Gardening tasks for September and October

Make sure the ground is prepared well befor laying turf

Make sure the ground is prepared well befor laying turf

Days are getting shorter, nights are getting cooler. It is the time of dahlias, rudbeckias and Michaelmas daisies – the late season flowers. And still plenty to do in the garden. Now, with the ground still warm, is the best time to fix any lawn related problems and create new lawns, using either seed or turf.

September:

  • you can cut grass less often if you see it growing less vigorously,

  • give your lawn a treat by removing the thatch (dead old grass) with a metal rake or a powered de-thatcher, then feed with a special autumn feed,

  • continue deadheading, watering and feeding to prolong your floral displays,

  • take cuttings of tender perennials, such as geraniums, to give yourself free plants for next year,

  • give your evergreen hedges the final clipping of the season,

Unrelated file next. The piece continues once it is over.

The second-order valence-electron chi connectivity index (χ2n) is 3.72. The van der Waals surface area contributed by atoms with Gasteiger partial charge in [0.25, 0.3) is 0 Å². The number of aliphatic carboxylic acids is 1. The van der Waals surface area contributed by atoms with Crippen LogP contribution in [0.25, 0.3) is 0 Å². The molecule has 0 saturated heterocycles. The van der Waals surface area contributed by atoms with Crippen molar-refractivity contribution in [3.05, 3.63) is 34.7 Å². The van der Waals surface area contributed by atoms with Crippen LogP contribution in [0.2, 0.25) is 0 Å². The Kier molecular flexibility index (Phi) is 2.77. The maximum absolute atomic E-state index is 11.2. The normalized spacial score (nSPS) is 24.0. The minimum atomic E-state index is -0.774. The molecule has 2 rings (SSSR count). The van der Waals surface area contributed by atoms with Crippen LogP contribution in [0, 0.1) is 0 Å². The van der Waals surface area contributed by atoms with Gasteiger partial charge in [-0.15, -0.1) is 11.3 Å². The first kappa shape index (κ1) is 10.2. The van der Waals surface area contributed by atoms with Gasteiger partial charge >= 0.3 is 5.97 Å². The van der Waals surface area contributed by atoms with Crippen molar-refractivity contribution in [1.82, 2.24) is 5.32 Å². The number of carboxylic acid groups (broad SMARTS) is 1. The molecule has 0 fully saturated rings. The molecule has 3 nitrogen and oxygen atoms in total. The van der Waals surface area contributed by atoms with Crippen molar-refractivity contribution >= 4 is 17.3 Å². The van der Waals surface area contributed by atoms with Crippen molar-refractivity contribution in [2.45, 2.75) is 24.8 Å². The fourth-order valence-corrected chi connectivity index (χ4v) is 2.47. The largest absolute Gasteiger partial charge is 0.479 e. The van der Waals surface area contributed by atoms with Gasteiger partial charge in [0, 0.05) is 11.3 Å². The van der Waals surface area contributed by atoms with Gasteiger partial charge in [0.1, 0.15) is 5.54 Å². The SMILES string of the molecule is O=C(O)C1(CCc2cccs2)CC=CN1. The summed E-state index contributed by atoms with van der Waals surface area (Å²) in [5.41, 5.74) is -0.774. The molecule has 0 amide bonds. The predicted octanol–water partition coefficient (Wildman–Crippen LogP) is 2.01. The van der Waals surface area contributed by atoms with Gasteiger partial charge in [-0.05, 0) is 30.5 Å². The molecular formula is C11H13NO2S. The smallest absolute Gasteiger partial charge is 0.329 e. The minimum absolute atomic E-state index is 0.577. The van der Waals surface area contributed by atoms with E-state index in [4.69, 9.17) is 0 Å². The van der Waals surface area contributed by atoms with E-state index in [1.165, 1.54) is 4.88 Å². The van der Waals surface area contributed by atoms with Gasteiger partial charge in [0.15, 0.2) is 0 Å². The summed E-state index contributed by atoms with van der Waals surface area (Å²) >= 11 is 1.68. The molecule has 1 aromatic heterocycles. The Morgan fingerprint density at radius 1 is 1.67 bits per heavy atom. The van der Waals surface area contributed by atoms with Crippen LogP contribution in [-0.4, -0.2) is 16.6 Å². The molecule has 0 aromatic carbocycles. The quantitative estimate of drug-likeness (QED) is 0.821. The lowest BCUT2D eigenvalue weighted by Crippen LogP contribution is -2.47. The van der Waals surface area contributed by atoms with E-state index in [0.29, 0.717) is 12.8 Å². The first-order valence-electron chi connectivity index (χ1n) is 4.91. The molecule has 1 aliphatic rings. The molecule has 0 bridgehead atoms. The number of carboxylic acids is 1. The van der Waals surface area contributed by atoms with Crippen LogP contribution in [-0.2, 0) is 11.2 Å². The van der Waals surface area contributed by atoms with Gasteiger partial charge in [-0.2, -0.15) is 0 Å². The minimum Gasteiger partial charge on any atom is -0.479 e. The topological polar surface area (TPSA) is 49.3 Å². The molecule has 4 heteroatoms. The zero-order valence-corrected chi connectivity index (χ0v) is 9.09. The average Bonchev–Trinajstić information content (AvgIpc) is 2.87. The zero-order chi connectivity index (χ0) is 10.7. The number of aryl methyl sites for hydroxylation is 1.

• clear debris, weeds and excess plants out of your pond; put a net over it to catch any falling autumn leaves.

October:

  • autumn is the best time to plant new trees, shrubs and hedges,

  • and to lift and divide any overcrowded and under-performing herbaceous perennials,

  • clear away any remaining summer bedding and replace it with wallflowers, forget-me-nots, primulas, violas etc. to cheer you up early next year,

  • invest in some spring bulbs: once planted, snowdrops, daffodils or tulips can stay in the ground for years before they need any attention,

  • pick up and shred fallen leaves with the lawn mower, then add them to the compost heap.

Take advantage of nice weather to get out into the garden. Little and often, to keep on top of things and to avoid having to carry out a major overhaul later, at a time when nice days are fewer and further between.